How to Travel in Bali for One Month with $600


Bali is a place everyone should visit at least once in their lives. No matter if you’re young or old, travelling on a budget or travelling in luxury, Bali will have much to offer everyone!


While travelling around the world can take a heavy toll on your wallet, journeying to Bali might not be as bad as you might think; the reality is, Bali can be as cheap or as expensive as you want it to be! It all depends on how you want to travel. Undeniably, this is one of our favourite things about this magical island!




If you’re wondering how exactly you can travel on a budget, get a bang for your buck and have a comfortable time in Bali, here’s a detailed guide (based on our trialed and tested experience, of course) on just how to do that.


1. SIM Cards/ Mobile Data


Let’s face it, this is the first thing everyone usually thinks of as soon as they get off the airplane and set foot in a new country.


Here are 2 connections we’d recommend:


Smartfren- IDR 65,000 for 30 GB

This package with Smartfren is a good choice to go with if you tend to use up a lot of data. However, it won’t be of use to you if you’re planning to visit the neighbouring islands like Nusa Penida[1] or Lombok as it is a valid connection only within the island of Bali

link to the Nusa Penida article ● Telkom- IDR 90,000 for 10 GB

You can alternatively get a data package from Telkom as it is valid all throughout Indonesia.


Tips when buying a SIM Card in Bali:


If you get cab drivers from the airport, we’d suggest that you don’t ask them where they can take you to purchase a SIM card because they will most likely take you somewhere that exorbitantly overprices. Instead, pop by a local shop near your accommodation.


Additionally, try and get SIM cards from both Smartfren and Telkom. That way, you can resolve the issue of Smartfren not being valid in islands outside Bali!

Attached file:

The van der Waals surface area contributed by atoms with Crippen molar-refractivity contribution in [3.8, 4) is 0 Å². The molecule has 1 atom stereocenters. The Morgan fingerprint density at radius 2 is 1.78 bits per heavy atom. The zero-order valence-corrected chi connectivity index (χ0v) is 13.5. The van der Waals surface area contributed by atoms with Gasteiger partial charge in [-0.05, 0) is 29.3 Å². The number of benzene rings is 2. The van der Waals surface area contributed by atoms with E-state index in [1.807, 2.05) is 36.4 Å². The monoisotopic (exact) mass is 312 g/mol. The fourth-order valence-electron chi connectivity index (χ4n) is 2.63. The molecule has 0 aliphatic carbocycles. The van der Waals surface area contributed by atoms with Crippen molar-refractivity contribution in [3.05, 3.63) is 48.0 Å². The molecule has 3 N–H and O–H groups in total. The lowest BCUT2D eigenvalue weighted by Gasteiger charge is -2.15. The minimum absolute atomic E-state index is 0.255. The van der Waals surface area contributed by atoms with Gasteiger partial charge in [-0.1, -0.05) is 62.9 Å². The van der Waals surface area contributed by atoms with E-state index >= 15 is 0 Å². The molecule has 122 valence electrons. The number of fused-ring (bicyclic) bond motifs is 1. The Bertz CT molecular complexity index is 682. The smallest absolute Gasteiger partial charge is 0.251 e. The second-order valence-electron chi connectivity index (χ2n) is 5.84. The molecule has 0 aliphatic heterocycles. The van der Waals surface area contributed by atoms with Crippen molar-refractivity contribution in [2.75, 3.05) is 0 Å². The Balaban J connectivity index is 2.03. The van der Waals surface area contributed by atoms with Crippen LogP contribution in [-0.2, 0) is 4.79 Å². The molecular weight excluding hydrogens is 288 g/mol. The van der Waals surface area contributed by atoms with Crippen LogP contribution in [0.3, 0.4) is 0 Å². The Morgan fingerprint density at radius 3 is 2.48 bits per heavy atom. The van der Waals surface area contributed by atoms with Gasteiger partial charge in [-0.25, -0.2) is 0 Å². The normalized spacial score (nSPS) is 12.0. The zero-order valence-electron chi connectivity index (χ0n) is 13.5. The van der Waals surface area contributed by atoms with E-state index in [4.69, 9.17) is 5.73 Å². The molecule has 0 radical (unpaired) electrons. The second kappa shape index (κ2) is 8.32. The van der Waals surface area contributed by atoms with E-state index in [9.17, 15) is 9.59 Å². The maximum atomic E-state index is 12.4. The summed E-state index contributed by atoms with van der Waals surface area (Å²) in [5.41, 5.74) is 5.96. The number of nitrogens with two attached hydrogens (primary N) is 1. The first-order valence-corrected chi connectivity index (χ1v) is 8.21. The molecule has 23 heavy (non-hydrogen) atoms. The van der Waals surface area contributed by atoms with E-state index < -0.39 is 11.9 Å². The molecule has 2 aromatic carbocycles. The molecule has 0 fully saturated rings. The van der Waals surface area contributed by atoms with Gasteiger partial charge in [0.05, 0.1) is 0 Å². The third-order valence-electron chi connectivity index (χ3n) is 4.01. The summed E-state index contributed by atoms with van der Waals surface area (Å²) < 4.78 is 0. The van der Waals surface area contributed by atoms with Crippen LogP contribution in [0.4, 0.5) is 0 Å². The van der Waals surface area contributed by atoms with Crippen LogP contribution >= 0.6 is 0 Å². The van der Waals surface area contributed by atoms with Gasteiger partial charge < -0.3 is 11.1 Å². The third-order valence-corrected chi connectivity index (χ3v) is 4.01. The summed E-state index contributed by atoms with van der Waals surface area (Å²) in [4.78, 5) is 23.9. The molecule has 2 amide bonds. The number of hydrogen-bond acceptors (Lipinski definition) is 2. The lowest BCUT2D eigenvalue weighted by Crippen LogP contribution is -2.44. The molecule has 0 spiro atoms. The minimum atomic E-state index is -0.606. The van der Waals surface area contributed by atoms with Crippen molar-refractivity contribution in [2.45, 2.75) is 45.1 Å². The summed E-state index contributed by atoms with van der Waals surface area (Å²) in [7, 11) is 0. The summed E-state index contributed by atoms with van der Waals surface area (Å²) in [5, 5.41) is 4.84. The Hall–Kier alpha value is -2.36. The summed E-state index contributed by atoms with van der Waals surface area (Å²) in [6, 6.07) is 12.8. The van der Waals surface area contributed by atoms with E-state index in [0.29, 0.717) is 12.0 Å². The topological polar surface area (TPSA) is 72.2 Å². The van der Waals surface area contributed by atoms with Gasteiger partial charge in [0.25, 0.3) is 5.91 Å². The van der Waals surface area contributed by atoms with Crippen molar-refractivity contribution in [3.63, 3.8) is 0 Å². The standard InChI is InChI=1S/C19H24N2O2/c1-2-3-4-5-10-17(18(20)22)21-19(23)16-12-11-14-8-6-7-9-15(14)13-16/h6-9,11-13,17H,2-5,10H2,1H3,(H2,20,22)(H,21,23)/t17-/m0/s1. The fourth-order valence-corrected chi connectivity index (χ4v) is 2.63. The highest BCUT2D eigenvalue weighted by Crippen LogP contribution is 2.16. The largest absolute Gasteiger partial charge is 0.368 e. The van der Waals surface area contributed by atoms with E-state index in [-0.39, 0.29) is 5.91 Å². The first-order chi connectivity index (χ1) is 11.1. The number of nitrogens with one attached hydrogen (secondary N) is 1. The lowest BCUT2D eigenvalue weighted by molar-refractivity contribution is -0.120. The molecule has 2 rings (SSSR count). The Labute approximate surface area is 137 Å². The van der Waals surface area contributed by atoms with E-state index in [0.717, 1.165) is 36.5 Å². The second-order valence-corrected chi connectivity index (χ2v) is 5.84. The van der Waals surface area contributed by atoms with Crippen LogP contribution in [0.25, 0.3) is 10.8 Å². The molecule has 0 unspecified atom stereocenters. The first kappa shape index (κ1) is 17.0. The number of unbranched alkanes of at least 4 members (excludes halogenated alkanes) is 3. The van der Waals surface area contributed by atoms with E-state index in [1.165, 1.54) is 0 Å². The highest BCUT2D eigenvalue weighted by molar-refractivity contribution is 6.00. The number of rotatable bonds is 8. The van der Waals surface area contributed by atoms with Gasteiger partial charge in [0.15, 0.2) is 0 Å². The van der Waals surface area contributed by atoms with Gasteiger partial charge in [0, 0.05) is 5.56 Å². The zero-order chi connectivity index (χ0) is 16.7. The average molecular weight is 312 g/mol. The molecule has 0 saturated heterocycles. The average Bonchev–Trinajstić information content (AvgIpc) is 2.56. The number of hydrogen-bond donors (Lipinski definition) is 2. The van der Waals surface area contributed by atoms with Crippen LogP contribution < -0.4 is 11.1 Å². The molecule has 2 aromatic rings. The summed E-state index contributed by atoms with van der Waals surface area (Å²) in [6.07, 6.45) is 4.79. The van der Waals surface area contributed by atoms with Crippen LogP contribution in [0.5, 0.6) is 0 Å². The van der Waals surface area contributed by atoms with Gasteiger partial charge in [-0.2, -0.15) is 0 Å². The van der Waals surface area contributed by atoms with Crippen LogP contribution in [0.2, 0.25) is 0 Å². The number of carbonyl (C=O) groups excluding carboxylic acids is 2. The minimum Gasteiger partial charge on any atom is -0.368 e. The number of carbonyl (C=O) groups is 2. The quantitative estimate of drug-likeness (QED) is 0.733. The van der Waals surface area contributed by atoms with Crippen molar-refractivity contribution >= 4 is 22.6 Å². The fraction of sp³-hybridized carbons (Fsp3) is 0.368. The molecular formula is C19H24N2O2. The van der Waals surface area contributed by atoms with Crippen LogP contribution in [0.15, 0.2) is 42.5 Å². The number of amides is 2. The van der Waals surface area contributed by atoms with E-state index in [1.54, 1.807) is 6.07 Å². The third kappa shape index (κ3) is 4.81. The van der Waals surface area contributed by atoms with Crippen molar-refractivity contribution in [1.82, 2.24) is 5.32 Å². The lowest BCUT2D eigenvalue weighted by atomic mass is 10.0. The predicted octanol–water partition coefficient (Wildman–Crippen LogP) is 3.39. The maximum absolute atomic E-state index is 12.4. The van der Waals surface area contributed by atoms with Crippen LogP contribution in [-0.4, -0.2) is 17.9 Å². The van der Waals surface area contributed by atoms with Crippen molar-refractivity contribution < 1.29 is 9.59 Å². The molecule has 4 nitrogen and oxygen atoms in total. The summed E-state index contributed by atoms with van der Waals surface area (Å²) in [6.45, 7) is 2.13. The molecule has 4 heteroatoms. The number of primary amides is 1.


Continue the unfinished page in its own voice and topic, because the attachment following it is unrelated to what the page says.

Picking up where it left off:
2. Accommodations


During our time in Bali, we based ourselves in Canggu for the vast majority of our trip. It's an ideal spot to stay in as it’s a very laidback, surfer town with an abundance of cafes, great places to do some shopping, and has plenty of places to experience the famed Balinese nightlife.


These are 2 homestays we stayed at while in Canggu:


Chesia’s Homestay

Cost for 1 month- IDR 4.5 million (USD 300)

We booked our rooms at Chesia's Homestay through Airbnb and we really enjoyed our time there. Our host even came to pick us up from the airport!


The rooms were small, yet very comfortable. They also had proper functioning AC, clean bathrooms and hot water, which is everything we needed to have an enjoyable stay.



The B & B was also in close proximity to central Canggu, which made it quite convenient for us, and the other people staying there were also really nice. It also happens to be dog-friendly!


Buddhi Guesthouse

Cost for 1 month- IDR 3 million (USD 200)

This lovely homestay isn’t one that’s listed on Airbnb, but we are so happy we found it while driving through Canggu!



This quaint B & B was also another great place to stay. It was extremely clean and ty had larger rooms in comparison to the one we had at Chesia’s. Moreover, they also had good AC, a Wi-Fi connection, cleaning services 3 times a week, and even a rustic little kitchen outdoors! We ended up staying here for about 2 weeks.


The owners of this guesthouse were incredibly helpful, friendly and welcoming. What’s more, they were kind enough to let us pack up some of our larger bags and keep it here while we ventured up North[1]! Thereafter, we returned to Buddhi’s, repacked our luggage and headed out on the next part of our adventure.

link to article on North Bali Tips when sorting out your accommodation in Bali:


Instead of booking a place for 30 days straight off the bat, we’d recommend booking a room for about 2 nights at first, and then explore your options once you’ve arrived on the island. This way, there’ll be less room for disappointment once you’re in Bali.


Furthermore, we made an interesting discovery after we were in Bali for a few days. If you drive further away from central Canggu, you'll find many more homestays and B & Bs that are really good and much more budget-friendly.


Here’s a useful tip; the homestays listed on Airbnb will most probably be double the price of those that aren't! So keep your eyes peeled while you drive around for some good accommodations.


3. Transport


Next up on the list is figuring out how you’re going to get around.


Bike rental per day- IDR 70,000- IDR 100,000 (USD 4.5 - USD 6.15)

Bike rental for 3 weeks- IDR 700,000 (USD 51)



It’s common knowledge that scooters or motor bikes are the primary mode of transport in and around Bali.


Getting from one place to another and exploring the islands on scooter throughout the entirety our vacation was pretty effortless and actually quite pleasant. Nonetheless, if you're not too pleased at the thought of solely travelling around by scooter, you can also easily rent a vehicle. However, that'll most definitely cost you more.


When it comes to the costs of pumping petrol, this is what we found:


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